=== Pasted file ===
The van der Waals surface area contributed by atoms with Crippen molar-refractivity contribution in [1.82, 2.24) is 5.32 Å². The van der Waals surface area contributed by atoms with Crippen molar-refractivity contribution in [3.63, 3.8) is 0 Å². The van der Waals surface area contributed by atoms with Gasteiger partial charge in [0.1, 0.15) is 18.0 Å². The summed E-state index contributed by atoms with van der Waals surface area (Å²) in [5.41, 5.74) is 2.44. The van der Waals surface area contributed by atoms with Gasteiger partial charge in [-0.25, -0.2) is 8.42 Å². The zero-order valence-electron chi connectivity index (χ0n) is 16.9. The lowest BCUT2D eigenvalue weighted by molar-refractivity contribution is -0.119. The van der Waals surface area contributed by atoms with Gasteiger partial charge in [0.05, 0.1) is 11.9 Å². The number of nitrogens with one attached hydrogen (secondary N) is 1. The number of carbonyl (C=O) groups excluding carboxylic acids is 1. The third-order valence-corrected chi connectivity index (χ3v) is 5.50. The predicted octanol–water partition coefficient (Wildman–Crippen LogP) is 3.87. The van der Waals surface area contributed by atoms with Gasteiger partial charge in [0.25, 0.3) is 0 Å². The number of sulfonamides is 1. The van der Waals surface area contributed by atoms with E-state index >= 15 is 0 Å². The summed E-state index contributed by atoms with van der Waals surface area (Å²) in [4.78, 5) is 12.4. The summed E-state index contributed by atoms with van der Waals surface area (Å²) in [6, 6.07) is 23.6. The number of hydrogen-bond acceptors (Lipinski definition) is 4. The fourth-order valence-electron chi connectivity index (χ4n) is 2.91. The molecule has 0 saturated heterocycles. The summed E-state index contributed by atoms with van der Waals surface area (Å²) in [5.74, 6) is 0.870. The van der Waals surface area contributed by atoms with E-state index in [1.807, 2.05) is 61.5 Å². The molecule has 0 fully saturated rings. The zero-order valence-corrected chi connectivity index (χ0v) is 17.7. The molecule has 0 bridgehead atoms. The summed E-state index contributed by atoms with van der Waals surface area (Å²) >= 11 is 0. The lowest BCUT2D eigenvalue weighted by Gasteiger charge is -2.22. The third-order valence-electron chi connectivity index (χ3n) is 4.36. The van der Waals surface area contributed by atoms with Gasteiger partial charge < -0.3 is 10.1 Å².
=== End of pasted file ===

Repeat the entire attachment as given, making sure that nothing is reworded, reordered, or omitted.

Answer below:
The van der Waals surface area contributed by atoms with Crippen molar-refractivity contribution in [1.82, 2.24) is 5.32 Å². The van der Waals surface area contributed by atoms with Crippen molar-refractivity contribution in [3.63, 3.8) is 0 Å². The van der Waals surface area contributed by atoms with Gasteiger partial charge in [0.1, 0.15) is 18.0 Å². The summed E-state index contributed by atoms with van der Waals surface area (Å²) in [5.41, 5.74) is 2.44. The van der Waals surface area contributed by atoms with Gasteiger partial charge in [-0.25, -0.2) is 8.42 Å². The zero-order valence-electron chi connectivity index (χ0n) is 16.9. The lowest BCUT2D eigenvalue weighted by molar-refractivity contribution is -0.119. The van der Waals surface area contributed by atoms with Gasteiger partial charge in [0.05, 0.1) is 11.9 Å². The number of nitrogens with one attached hydrogen (secondary N) is 1. The number of carbonyl (C=O) groups excluding carboxylic acids is 1. The third-order valence-corrected chi connectivity index (χ3v) is 5.50. The predicted octanol–water partition coefficient (Wildman–Crippen LogP) is 3.87. The van der Waals surface area contributed by atoms with Gasteiger partial charge in [0.25, 0.3) is 0 Å². The number of sulfonamides is 1. The van der Waals surface area contributed by atoms with E-state index >= 15 is 0 Å². The summed E-state index contributed by atoms with van der Waals surface area (Å²) in [4.78, 5) is 12.4. The summed E-state index contributed by atoms with van der Waals surface area (Å²) in [6, 6.07) is 23.6. The number of hydrogen-bond acceptors (Lipinski definition) is 4. The fourth-order valence-electron chi connectivity index (χ4n) is 2.91. The molecule has 0 saturated heterocycles. The summed E-state index contributed by atoms with van der Waals surface area (Å²) in [5.74, 6) is 0.870. The van der Waals surface area contributed by atoms with E-state index in [1.807, 2.05) is 61.5 Å². The molecule has 0 fully saturated rings. The zero-order valence-corrected chi connectivity index (χ0v) is 17.7. The molecule has 0 bridgehead atoms. The summed E-state index contributed by atoms with van der Waals surface area (Å²) >= 11 is 0. The lowest BCUT2D eigenvalue weighted by Gasteiger charge is -2.22. The third-order valence-electron chi connectivity index (χ3n) is 4.36. The van der Waals surface area contributed by atoms with Gasteiger partial charge < -0.3 is 10.1 Å².